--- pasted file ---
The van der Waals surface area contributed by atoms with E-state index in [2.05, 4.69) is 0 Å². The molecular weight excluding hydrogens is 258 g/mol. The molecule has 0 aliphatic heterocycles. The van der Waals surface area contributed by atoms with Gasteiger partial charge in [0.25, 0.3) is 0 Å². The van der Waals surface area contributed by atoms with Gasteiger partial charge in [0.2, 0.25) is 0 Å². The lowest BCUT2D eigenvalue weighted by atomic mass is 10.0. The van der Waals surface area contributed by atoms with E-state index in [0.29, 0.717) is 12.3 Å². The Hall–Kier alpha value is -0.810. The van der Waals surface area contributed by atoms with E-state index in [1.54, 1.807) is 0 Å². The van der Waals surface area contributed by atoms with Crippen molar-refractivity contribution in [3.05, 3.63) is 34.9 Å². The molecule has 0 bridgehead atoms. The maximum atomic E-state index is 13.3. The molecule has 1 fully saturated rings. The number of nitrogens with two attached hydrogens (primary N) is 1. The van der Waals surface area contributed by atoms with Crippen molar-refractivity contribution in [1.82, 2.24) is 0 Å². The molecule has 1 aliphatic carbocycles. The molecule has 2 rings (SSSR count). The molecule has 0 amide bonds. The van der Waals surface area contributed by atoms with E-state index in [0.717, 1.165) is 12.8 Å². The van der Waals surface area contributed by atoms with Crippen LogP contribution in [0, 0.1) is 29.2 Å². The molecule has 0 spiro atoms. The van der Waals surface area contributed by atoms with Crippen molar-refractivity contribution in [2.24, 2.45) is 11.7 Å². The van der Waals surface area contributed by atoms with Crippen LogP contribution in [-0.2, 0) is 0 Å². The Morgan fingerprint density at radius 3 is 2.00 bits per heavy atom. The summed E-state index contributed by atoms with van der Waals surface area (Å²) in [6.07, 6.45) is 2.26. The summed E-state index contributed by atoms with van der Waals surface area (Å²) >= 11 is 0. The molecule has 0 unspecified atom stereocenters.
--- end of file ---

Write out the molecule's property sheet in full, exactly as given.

The van der Waals surface area contributed by atoms with E-state index in [2.05, 4.69) is 0 Å². The molecular weight excluding hydrogens is 258 g/mol. The molecule has 0 aliphatic heterocycles. The van der Waals surface area contributed by atoms with Gasteiger partial charge in [0.25, 0.3) is 0 Å². The van der Waals surface area contributed by atoms with Gasteiger partial charge in [0.2, 0.25) is 0 Å². The lowest BCUT2D eigenvalue weighted by atomic mass is 10.0. The van der Waals surface area contributed by atoms with E-state index in [0.29, 0.717) is 12.3 Å². The Hall–Kier alpha value is -0.810. The van der Waals surface area contributed by atoms with E-state index in [1.54, 1.807) is 0 Å². The van der Waals surface area contributed by atoms with Crippen molar-refractivity contribution in [3.05, 3.63) is 34.9 Å². The molecule has 0 bridgehead atoms. The maximum atomic E-state index is 13.3. The molecule has 1 fully saturated rings. The number of nitrogens with two attached hydrogens (primary N) is 1. The van der Waals surface area contributed by atoms with Crippen molar-refractivity contribution in [1.82, 2.24) is 0 Å². The molecule has 1 aliphatic carbocycles. The molecule has 2 rings (SSSR count). The molecule has 0 amide bonds. The van der Waals surface area contributed by atoms with E-state index in [0.717, 1.165) is 12.8 Å². The van der Waals surface area contributed by atoms with Crippen LogP contribution in [0, 0.1) is 29.2 Å². The molecule has 0 spiro atoms. The van der Waals surface area contributed by atoms with Crippen molar-refractivity contribution in [2.24, 2.45) is 11.7 Å². The van der Waals surface area contributed by atoms with Crippen LogP contribution in [-0.2, 0) is 0 Å². The Morgan fingerprint density at radius 3 is 2.00 bits per heavy atom. The summed E-state index contributed by atoms with van der Waals surface area (Å²) in [6.07, 6.45) is 2.26. The summed E-state index contributed by atoms with van der Waals surface area (Å²) >= 11 is 0. The molecule has 0 unspecified atom stereocenters.